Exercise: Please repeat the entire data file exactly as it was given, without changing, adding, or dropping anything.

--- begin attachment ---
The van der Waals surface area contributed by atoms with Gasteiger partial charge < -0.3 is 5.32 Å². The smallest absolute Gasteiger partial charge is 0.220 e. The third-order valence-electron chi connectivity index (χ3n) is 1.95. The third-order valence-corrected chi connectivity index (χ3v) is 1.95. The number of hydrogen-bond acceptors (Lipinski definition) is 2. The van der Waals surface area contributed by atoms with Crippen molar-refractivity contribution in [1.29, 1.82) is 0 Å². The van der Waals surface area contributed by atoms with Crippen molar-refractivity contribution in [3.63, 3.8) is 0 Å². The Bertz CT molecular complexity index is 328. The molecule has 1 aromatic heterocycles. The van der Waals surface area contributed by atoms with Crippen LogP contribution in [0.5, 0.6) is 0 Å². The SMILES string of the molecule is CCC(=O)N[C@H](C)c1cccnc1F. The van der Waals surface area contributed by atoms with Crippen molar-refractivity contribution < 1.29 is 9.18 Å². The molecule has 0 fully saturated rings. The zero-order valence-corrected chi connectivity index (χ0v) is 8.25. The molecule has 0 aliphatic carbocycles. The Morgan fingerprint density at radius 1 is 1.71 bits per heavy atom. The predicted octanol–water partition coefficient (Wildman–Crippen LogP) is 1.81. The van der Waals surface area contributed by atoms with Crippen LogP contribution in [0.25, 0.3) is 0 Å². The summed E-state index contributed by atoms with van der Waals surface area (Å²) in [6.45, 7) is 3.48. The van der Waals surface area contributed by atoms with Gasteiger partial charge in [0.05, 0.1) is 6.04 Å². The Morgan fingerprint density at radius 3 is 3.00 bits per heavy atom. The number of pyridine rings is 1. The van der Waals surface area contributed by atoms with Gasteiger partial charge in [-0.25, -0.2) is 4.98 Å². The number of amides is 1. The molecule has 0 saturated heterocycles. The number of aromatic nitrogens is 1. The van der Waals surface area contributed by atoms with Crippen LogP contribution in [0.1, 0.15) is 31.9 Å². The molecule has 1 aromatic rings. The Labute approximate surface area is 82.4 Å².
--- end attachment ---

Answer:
The van der Waals surface area contributed by atoms with Gasteiger partial charge < -0.3 is 5.32 Å². The smallest absolute Gasteiger partial charge is 0.220 e. The third-order valence-electron chi connectivity index (χ3n) is 1.95. The third-order valence-corrected chi connectivity index (χ3v) is 1.95. The number of hydrogen-bond acceptors (Lipinski definition) is 2. The van der Waals surface area contributed by atoms with Crippen molar-refractivity contribution in [1.29, 1.82) is 0 Å². The van der Waals surface area contributed by atoms with Crippen molar-refractivity contribution in [3.63, 3.8) is 0 Å². The Bertz CT molecular complexity index is 328. The molecule has 1 aromatic heterocycles. The van der Waals surface area contributed by atoms with Crippen LogP contribution in [0.5, 0.6) is 0 Å². The SMILES string of the molecule is CCC(=O)N[C@H](C)c1cccnc1F. The van der Waals surface area contributed by atoms with Crippen molar-refractivity contribution < 1.29 is 9.18 Å². The molecule has 0 fully saturated rings. The zero-order valence-corrected chi connectivity index (χ0v) is 8.25. The molecule has 0 aliphatic carbocycles. The Morgan fingerprint density at radius 1 is 1.71 bits per heavy atom. The predicted octanol–water partition coefficient (Wildman–Crippen LogP) is 1.81. The van der Waals surface area contributed by atoms with Crippen LogP contribution in [0.25, 0.3) is 0 Å². The summed E-state index contributed by atoms with van der Waals surface area (Å²) in [6.45, 7) is 3.48. The van der Waals surface area contributed by atoms with Gasteiger partial charge in [0.05, 0.1) is 6.04 Å². The Morgan fingerprint density at radius 3 is 3.00 bits per heavy atom. The number of pyridine rings is 1. The van der Waals surface area contributed by atoms with Gasteiger partial charge in [-0.25, -0.2) is 4.98 Å². The number of amides is 1. The molecule has 0 saturated heterocycles. The number of aromatic nitrogens is 1. The van der Waals surface area contributed by atoms with Crippen LogP contribution in [0.1, 0.15) is 31.9 Å². The molecule has 1 aromatic rings. The Labute approximate surface area is 82.4 Å².